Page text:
Too bad the folks at Rega aren’t in charge of balancing the trade deficit. While a substantial amount of modestly priced hi-fi is now produced in China, Rega continues to make solid designs built by hand by skilled craftspeople in its UK factory. That the company produces a 50wpc integrated amplifier with an excellent phonostage is quite admirable; that the firm does it at this level without going to the Far East is nothing less than incredible. Rega’s main man, Roy Gandy, is fond of saying that Rega likes to build products that offer top performance in their respective class. But this time, Rega hit the ball way out of the park.Longtime Rega enthusiasts might be surprised that the price of the Brio-R is $300 more than that of the previous model, which has been around for about 12 years. However, the new version offers substantial gains even as it occupies a much smaller footprint. Think of the $895 Rega Brio-R as the Lotus Elise of integrated amplifiers; it’s not quite what you’d expect until you get behind the wheel. And yes, the “R” stands for remote. Make sure to use both hands when unpacking the Brio-R. The compact box is fairly heavy, weighing in at about 20 pounds. Peaking inside shows that Rega didn’t allow a square millimeter of space to go to waste. The Brio-R features the same enclosure as the Rega DAC we reviewed earlier this year, the shared approach keeping costs low and quality high. No detail is left to chance; the remote-control circuitry is even given its own separate power supply to ensure signal purity. Poking around inside reveals one pair of output transistors per channel, high-quality film caps, and a very short signal path. Small Yet Strong Despite its smaller box, the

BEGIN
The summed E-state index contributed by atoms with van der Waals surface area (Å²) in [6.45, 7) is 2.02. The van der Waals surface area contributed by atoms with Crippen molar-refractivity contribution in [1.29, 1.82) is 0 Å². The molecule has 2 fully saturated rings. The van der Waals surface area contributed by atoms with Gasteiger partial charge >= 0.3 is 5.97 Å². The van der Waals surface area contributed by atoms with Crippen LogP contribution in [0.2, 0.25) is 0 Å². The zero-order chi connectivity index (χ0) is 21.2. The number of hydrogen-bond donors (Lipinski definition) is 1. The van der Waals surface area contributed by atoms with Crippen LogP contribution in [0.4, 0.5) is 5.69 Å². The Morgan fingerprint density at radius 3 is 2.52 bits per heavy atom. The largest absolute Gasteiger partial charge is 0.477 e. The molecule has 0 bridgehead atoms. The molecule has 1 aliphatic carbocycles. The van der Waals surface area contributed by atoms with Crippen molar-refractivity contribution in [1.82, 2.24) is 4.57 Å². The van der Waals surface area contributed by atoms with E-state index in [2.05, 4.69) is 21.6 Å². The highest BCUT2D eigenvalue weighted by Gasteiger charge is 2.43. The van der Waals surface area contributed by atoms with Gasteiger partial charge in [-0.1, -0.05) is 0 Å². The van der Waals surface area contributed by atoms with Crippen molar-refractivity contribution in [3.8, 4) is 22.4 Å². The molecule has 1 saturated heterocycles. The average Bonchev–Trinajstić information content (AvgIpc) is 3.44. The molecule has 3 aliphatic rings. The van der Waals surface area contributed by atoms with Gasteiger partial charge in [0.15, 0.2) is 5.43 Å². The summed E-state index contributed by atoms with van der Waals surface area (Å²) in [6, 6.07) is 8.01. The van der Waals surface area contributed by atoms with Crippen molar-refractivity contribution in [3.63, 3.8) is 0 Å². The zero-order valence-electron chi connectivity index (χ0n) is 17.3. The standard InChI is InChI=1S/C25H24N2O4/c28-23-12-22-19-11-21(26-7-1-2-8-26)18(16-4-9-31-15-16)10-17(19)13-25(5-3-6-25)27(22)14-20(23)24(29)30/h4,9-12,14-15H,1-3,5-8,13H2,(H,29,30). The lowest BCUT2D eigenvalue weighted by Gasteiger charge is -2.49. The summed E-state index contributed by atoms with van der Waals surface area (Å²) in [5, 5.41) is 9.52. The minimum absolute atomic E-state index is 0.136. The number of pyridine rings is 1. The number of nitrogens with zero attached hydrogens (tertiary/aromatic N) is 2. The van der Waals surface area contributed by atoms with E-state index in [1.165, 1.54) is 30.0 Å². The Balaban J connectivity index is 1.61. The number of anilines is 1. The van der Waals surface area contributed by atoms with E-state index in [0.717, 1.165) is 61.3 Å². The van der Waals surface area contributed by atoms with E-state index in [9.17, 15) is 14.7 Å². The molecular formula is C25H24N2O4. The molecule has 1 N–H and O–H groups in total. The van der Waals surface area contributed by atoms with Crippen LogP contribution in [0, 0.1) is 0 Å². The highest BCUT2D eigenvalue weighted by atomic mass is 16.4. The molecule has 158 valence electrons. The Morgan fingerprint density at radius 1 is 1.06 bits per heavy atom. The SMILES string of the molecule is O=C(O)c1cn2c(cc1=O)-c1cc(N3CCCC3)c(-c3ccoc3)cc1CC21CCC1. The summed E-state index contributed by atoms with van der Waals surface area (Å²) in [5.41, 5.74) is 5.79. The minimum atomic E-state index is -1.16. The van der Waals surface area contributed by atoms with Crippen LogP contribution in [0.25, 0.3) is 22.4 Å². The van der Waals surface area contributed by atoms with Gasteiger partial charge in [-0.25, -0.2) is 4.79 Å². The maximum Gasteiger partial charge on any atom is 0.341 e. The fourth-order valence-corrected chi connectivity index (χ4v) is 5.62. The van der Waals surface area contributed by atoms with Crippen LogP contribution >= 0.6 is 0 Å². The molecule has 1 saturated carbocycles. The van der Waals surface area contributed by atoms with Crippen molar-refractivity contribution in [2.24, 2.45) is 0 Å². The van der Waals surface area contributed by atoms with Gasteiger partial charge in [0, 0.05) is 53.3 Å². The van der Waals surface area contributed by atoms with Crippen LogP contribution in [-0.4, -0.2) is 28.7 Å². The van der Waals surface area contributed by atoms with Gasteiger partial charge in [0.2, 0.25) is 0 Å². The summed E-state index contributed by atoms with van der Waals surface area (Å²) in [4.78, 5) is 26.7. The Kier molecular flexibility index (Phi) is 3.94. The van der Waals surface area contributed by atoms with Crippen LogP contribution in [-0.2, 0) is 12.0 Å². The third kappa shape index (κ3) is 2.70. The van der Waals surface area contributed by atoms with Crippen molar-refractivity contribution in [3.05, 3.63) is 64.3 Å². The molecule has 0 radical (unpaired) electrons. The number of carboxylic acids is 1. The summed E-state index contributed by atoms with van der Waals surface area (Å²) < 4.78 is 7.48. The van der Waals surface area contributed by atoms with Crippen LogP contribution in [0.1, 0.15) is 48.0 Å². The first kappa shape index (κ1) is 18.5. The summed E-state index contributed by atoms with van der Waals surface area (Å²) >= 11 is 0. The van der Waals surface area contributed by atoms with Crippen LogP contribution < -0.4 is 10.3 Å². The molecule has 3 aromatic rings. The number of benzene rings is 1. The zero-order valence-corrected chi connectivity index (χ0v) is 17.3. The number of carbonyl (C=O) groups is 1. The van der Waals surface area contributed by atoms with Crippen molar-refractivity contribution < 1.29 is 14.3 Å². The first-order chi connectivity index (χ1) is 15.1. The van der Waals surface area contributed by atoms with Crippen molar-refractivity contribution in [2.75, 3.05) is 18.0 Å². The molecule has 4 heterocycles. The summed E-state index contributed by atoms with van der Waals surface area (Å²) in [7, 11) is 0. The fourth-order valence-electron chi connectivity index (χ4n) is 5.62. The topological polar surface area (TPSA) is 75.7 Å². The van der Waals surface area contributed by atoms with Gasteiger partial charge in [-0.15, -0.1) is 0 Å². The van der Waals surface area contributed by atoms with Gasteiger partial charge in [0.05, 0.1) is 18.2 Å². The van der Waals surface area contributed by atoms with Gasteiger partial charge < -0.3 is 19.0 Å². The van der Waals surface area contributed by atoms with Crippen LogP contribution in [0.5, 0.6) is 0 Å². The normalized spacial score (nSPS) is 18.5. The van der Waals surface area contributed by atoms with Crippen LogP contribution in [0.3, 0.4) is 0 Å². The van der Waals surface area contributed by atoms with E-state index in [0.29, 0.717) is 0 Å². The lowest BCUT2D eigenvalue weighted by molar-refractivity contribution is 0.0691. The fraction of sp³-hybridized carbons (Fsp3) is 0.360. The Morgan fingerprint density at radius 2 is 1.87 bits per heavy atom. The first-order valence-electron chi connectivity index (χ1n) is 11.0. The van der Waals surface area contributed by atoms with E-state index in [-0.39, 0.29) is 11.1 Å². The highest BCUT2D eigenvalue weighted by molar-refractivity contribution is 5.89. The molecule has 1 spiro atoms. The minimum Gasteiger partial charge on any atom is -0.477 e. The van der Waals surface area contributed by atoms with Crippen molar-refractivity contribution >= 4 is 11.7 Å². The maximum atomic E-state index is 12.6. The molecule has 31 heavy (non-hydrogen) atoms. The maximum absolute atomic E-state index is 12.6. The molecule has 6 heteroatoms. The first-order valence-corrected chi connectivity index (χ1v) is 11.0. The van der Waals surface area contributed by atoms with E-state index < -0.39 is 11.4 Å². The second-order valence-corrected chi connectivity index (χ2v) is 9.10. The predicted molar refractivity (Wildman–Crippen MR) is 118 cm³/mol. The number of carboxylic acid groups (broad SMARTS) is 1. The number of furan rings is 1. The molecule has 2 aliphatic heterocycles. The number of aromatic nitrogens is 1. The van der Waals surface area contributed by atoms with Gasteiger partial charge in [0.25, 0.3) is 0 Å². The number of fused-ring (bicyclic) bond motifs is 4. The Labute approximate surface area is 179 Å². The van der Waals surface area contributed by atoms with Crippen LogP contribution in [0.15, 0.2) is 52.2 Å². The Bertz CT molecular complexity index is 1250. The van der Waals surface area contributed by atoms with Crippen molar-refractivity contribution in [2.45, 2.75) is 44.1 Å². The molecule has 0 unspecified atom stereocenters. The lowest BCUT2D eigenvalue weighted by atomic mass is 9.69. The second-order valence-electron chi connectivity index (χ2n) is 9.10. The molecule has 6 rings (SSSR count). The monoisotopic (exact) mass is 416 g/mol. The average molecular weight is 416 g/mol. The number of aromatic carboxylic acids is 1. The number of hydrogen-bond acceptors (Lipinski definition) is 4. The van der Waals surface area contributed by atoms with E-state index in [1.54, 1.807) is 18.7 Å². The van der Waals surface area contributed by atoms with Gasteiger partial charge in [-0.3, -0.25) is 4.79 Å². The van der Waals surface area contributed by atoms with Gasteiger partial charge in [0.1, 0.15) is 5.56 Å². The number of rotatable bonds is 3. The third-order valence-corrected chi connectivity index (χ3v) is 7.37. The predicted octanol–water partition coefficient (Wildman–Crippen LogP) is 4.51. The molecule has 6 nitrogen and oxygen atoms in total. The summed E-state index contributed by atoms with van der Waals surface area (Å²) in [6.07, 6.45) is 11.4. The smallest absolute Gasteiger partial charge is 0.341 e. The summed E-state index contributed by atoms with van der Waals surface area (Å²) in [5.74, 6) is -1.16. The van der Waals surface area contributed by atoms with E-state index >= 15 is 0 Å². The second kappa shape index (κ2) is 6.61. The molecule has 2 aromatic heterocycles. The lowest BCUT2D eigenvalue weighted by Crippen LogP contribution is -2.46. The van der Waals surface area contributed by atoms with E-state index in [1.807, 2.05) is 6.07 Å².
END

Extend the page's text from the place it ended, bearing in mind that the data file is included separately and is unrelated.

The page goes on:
Thanks to its newly acquired sonic weight, the Brio is evenly balanced across the frequencies. The top end sparkles and yet there’s a sweetness to it, while basslines enjoy depth and rumbling textures. Voices are intimate and expressive: you can hear the restraint in Corey Taylor’s usually roaring vocals in From Can To Can’t, while Tom Waits’ gravelly tones are textured and full of rawness in Alice. At this price, the Brio’s main rival is the Award-winning Cambridge Audio CXA60 (£500). While the affable Cambridge is more open and delivers a bigger scale of sound, it sounds soft around the edges compared with the Brio’s punchy, articulate sound. And we get another surprise as we jump up the price range to the Rega Elex-R (£900) and Elicit-R (£1600). The £600 Brio can’t match its bigger brothers in terms of scale, subtlety and dynamism, but it does have the crisp top end and sense of fun that holds up against its fiercer siblings. The sonic character remains the same, which is impressive for Rega’s budget amp.
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